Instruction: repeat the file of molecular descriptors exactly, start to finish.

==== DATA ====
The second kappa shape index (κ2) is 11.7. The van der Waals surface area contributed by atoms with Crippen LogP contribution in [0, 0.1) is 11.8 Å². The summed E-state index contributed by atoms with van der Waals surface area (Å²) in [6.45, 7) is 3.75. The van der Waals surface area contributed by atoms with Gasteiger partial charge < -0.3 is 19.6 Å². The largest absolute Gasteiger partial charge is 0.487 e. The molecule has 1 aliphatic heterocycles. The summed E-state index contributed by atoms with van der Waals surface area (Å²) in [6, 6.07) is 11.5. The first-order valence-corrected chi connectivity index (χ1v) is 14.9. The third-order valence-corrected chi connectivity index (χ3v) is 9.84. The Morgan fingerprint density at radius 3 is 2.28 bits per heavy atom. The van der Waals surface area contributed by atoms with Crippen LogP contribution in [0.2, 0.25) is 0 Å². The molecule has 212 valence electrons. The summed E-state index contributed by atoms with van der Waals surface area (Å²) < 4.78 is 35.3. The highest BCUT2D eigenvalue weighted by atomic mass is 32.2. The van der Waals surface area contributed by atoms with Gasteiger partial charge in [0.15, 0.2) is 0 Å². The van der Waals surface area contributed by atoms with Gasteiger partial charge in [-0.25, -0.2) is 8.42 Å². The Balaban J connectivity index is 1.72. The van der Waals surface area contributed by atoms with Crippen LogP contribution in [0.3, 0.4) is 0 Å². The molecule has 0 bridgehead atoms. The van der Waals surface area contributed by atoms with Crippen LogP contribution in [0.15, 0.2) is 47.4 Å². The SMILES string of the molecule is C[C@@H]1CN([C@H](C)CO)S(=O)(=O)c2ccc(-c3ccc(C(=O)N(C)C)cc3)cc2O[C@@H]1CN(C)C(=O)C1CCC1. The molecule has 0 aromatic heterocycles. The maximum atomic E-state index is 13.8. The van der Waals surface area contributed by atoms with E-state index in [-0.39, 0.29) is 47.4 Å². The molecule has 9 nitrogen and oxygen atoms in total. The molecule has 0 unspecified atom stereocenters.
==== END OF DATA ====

The second kappa shape index (κ2) is 11.7. The van der Waals surface area contributed by atoms with Crippen LogP contribution in [0, 0.1) is 11.8 Å². The summed E-state index contributed by atoms with van der Waals surface area (Å²) in [6.45, 7) is 3.75. The van der Waals surface area contributed by atoms with Gasteiger partial charge < -0.3 is 19.6 Å². The largest absolute Gasteiger partial charge is 0.487 e. The molecule has 1 aliphatic heterocycles. The summed E-state index contributed by atoms with van der Waals surface area (Å²) in [6, 6.07) is 11.5. The first-order valence-corrected chi connectivity index (χ1v) is 14.9. The third-order valence-corrected chi connectivity index (χ3v) is 9.84. The Morgan fingerprint density at radius 3 is 2.28 bits per heavy atom. The van der Waals surface area contributed by atoms with Crippen LogP contribution in [0.2, 0.25) is 0 Å². The molecule has 212 valence electrons. The summed E-state index contributed by atoms with van der Waals surface area (Å²) < 4.78 is 35.3. The highest BCUT2D eigenvalue weighted by atomic mass is 32.2. The van der Waals surface area contributed by atoms with Gasteiger partial charge in [0.15, 0.2) is 0 Å². The van der Waals surface area contributed by atoms with Gasteiger partial charge in [-0.25, -0.2) is 8.42 Å². The Balaban J connectivity index is 1.72. The van der Waals surface area contributed by atoms with Crippen LogP contribution in [0.3, 0.4) is 0 Å². The molecule has 0 bridgehead atoms. The van der Waals surface area contributed by atoms with Crippen LogP contribution in [0.15, 0.2) is 47.4 Å². The SMILES string of the molecule is C[C@@H]1CN([C@H](C)CO)S(=O)(=O)c2ccc(-c3ccc(C(=O)N(C)C)cc3)cc2O[C@@H]1CN(C)C(=O)C1CCC1. The molecule has 0 aromatic heterocycles. The maximum atomic E-state index is 13.8. The van der Waals surface area contributed by atoms with E-state index in [-0.39, 0.29) is 47.4 Å². The molecule has 9 nitrogen and oxygen atoms in total. The molecule has 0 unspecified atom stereocenters.